The S.I. Newhouse School of Public Communications at Syracuse University has upgraded all three broadcast audio production control rooms at its Dick Clark Studios with Solid State Logic’s System T broadcast production platform. The systems, which include two 48-fader S500 surfaces and a 32-fader S300 surface, support the school’s television, radio and film curriculum and are also being used to produce programming for ESPN’s ACC (Atlantic Coast Conference) Network and the university’s Orange Television Network. System T was selected for its flexible routing, ease of configuration, and sound quality. 

The university’s athletics teams, known as the Syracuse Orange, have participated in the Atlantic Coast Conference for almost a decade and are members of the NCAA or National Collegiate Athletic Association’s elite Division 1. “We’ve probably had more Tier 1 games than any other school; we produce about 120 games a year for ESPN / ACC Network,” reports Neal Coffey, Manager of Operations and Engineering for Dick Clark Studios and an Adjunct Professor on the Television, Radio and Film program at the Newhouse School. “We’re almost like a small regional sports network.” 

Dick Clark Studios and Orange Television Network

One System T S500 control surface has been installed in audio control room ACR1 at the school’s Dick Clark Studios, which is named for legendary entertainer and Syracuse University alumnus Dick Clark, who graduated in 1951. The room is used to mix audio for all the facility’s ACC Network game coverage for ESPN as well as student-produced programming for campus cable’s Orange Television Network, such as Live from Studio B, a Sunday night variety show, and also Loud & Clear, a Friday night music show. The second S500 control surface has been integrated into ACR3, a newly constructed audio suite within production control room PCR3. The new room will enable the facility to handle two ESPN games simultaneously for the first time. The S300 is integrated with Ross Overdrive automation in ACR2, which is a fully automated room.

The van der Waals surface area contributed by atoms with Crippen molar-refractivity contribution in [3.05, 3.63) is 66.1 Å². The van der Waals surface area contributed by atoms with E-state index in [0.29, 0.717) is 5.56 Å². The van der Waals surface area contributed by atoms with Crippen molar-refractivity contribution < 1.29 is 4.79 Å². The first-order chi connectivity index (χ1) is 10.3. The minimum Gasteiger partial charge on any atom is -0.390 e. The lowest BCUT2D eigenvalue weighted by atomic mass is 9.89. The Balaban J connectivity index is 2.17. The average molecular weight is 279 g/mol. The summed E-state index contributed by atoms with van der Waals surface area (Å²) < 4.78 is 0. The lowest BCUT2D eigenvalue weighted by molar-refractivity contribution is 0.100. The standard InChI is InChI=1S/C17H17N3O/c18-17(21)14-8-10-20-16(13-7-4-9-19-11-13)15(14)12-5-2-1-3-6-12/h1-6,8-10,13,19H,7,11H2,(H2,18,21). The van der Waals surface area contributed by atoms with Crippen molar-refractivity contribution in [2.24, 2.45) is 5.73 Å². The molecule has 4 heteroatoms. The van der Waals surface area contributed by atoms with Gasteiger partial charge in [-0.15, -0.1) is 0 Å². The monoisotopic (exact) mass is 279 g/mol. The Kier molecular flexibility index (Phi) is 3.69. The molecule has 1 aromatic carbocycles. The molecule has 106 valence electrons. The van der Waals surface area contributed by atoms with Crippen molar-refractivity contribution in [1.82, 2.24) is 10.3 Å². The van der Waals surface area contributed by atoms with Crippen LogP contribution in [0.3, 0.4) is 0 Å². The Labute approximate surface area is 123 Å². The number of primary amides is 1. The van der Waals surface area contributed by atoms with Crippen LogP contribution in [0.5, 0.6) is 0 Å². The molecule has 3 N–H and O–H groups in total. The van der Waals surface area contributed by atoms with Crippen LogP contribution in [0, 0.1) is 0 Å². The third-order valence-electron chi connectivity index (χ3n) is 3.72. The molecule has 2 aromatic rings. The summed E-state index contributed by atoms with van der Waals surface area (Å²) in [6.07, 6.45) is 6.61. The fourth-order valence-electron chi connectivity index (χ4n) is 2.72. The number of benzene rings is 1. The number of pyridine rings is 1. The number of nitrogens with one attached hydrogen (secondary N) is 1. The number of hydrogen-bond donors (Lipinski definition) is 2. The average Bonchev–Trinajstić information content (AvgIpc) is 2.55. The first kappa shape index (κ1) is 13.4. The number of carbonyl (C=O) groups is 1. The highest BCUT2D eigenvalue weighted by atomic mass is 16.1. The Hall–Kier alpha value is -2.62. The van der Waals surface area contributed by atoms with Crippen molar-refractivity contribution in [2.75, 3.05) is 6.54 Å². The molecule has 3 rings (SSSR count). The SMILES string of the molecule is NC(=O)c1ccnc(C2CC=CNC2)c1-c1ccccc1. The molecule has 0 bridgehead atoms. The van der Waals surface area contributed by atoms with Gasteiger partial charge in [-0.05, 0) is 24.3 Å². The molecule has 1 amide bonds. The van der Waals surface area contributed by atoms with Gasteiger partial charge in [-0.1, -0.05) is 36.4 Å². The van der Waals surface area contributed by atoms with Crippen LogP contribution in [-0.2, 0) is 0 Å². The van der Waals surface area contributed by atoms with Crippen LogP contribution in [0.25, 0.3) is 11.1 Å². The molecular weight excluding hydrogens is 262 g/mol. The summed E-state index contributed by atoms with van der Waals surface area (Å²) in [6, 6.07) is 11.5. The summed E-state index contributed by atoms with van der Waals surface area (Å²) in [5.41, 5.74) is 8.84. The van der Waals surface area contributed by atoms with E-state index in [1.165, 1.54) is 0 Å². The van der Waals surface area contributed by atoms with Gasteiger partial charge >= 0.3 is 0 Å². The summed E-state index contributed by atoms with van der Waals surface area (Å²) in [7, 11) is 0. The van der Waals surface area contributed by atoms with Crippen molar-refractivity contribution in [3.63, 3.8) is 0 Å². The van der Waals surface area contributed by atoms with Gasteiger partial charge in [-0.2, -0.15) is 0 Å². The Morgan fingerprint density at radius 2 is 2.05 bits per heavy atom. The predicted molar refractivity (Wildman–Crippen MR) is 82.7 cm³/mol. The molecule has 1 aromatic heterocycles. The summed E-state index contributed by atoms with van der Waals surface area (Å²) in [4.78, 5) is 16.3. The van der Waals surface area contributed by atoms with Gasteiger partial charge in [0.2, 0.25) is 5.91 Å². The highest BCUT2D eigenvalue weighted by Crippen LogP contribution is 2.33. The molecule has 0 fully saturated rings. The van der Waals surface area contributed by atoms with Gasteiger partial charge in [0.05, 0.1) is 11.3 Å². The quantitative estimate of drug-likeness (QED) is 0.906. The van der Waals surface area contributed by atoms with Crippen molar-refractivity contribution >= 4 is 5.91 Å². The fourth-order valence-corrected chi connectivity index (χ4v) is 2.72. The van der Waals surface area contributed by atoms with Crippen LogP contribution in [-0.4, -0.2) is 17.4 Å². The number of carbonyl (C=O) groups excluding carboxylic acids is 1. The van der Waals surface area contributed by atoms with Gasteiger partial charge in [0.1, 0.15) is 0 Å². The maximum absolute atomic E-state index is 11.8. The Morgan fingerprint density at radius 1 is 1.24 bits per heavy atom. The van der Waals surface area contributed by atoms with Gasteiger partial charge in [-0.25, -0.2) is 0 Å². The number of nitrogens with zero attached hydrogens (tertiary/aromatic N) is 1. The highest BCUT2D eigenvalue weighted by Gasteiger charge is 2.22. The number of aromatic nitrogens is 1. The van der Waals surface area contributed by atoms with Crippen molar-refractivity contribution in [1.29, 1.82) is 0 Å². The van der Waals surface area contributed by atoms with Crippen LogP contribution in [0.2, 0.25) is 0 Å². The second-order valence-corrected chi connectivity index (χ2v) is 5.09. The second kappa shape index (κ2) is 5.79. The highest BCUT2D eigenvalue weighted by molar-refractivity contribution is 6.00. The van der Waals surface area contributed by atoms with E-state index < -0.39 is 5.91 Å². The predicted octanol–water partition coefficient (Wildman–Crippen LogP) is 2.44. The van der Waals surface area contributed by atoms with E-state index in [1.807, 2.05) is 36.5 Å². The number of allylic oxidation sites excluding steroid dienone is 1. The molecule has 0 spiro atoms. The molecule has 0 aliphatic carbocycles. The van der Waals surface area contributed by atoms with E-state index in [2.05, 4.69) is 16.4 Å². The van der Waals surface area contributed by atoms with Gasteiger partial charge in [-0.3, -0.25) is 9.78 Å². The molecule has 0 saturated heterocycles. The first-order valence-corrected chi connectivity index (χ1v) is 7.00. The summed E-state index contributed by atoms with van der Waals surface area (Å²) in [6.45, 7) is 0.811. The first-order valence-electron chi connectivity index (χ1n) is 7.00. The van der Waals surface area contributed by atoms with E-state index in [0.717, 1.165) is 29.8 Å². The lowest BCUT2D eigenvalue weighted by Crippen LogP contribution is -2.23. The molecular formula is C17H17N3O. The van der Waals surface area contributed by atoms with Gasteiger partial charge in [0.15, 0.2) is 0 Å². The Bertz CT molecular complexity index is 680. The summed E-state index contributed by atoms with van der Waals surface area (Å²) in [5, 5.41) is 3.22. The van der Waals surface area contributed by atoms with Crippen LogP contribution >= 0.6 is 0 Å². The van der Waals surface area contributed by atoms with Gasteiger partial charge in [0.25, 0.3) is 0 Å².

At its most basic, Broadcast Engineer Tom White says, “The console is very simple, very flexible and allows us to do any type of show — sports, music, studio — and switch between the modes of operation. But it also has a lot of other bells and whistles that you don't normally get with other consoles right out of the box. As for sound quality, you can't beat it. I love it.”  

On the first day of operation, producing a soccer match doubleheader for broadcast at the start of the fall 2023 semester, Coffey says, “What was interesting is that one of the guys who was working in the production control room came in and said, ‘This really does sound better, doesn't it?’ We didn't have to wave a flag; people really noticed it.”  

In terms of specific features and functionality, White says, “I love the menu structures. Plus, the simplicity of the routing, the simplicity of the internal routing of stems, VCAs, and groups, the Query function, and everything you can do with this console with just a couple of button pushes is amazing. The meter bridge, and all the different little things that you can do in the meter bridge, was a huge thing for us.”